While Data61’s new Melbourne cyber security centre signals that Turnbull government is committed to following through on its national cyber security promises, private industry isn't as enthusiastic about embracing local cyber security start-ups and innovators.
The strategy outlines the government's goal of making Australia the innovation hub of Asia, underpinned by strong investment in cyber security.
Yet last month’s SINET61 conference sowed seeds of doubt as to whether the Australian marketplace will take the steps required to welcome start-ups, innovators and venture capitalists into the fold.
SINET61 brought together speakers from a variety of Australian businesses, research institutes and government, as well as international guests representing cyber security in the UK and the US.
A common theme emerged: Australian entrepreneurs are often forced to relocate their companies to other geographic regions to acquire the venture capital and customers they need to get their business properly off the ground.
Eddie Sheehy, CEO of Australian cyber security success Nuix, told the conference that the US market had made Nuix the success it is today, while Australia was but a small percentage of its business.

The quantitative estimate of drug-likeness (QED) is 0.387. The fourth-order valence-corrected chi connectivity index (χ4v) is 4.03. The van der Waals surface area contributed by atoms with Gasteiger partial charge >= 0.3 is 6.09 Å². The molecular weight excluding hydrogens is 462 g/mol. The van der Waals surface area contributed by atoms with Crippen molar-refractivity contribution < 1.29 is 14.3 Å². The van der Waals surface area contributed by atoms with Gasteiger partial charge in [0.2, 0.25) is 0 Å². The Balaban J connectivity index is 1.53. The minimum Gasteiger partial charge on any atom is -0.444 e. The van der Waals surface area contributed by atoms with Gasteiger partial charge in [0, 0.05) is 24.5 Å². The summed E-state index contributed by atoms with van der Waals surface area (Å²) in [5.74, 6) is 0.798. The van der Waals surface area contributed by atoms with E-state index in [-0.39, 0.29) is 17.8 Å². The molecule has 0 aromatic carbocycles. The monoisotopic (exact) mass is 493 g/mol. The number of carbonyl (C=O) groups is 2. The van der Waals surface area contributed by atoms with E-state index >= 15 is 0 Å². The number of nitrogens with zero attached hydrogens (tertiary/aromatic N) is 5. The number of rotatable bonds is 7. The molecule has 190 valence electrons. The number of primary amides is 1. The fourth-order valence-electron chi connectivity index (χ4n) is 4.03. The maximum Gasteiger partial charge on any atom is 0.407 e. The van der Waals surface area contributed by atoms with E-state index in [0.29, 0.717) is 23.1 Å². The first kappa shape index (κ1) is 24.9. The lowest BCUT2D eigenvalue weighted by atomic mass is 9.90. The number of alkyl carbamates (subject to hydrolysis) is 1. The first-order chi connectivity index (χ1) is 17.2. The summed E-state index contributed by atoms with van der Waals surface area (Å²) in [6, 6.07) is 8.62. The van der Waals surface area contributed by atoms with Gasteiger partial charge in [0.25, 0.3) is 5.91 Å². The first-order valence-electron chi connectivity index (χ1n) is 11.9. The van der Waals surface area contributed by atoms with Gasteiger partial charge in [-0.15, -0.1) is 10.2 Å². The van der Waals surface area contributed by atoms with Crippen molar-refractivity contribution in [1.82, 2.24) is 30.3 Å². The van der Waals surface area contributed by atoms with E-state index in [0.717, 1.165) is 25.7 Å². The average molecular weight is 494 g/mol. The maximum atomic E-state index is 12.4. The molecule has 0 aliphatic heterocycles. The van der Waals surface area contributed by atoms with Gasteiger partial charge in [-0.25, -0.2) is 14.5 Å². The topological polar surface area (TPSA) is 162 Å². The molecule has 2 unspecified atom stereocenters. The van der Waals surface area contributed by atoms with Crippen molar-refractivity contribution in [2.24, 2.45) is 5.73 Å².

Differences in market sizes aside, it was made clear at the conference that large Australian customers are not putting enough faith in local start-ups and innovators, instead opting for the American in the shiny suit and with the massive expense budget.
The CISO of US media giant Hearst, David Hahn, provided an example of the type of leadership we need to see in Australia: Hahn said his main concern is whether a vendor can fit their technology and capability into his strategic security jigsaw - he claims he would happily buy from a start-up witout flinching if its products do what he needs.
If leaders in the local market were this results-oriented, it would be easier for disruptive start-up companies to secure the venture capital funding they need here in Australia. But if the market prefers to take the easy road and buy the product before the strategy, then the multinationals will always win – since the CISO will build their strategy based on the words in the vendors’ marketing collateral.
The US Department of Defense publishes online a list of problems that the US military wants to solve, with the expectation it will lead to start-ups forming in an attempt to solve that problem - companies DoD can then nurture, prototype and eventually invest in.
We need the Australian government to follow suit and find a way to encourage and incentivise our local cyber security leaders to buy local and think global.
Only then will we see Australia become the innovation hub the government’s strategy is aiming for.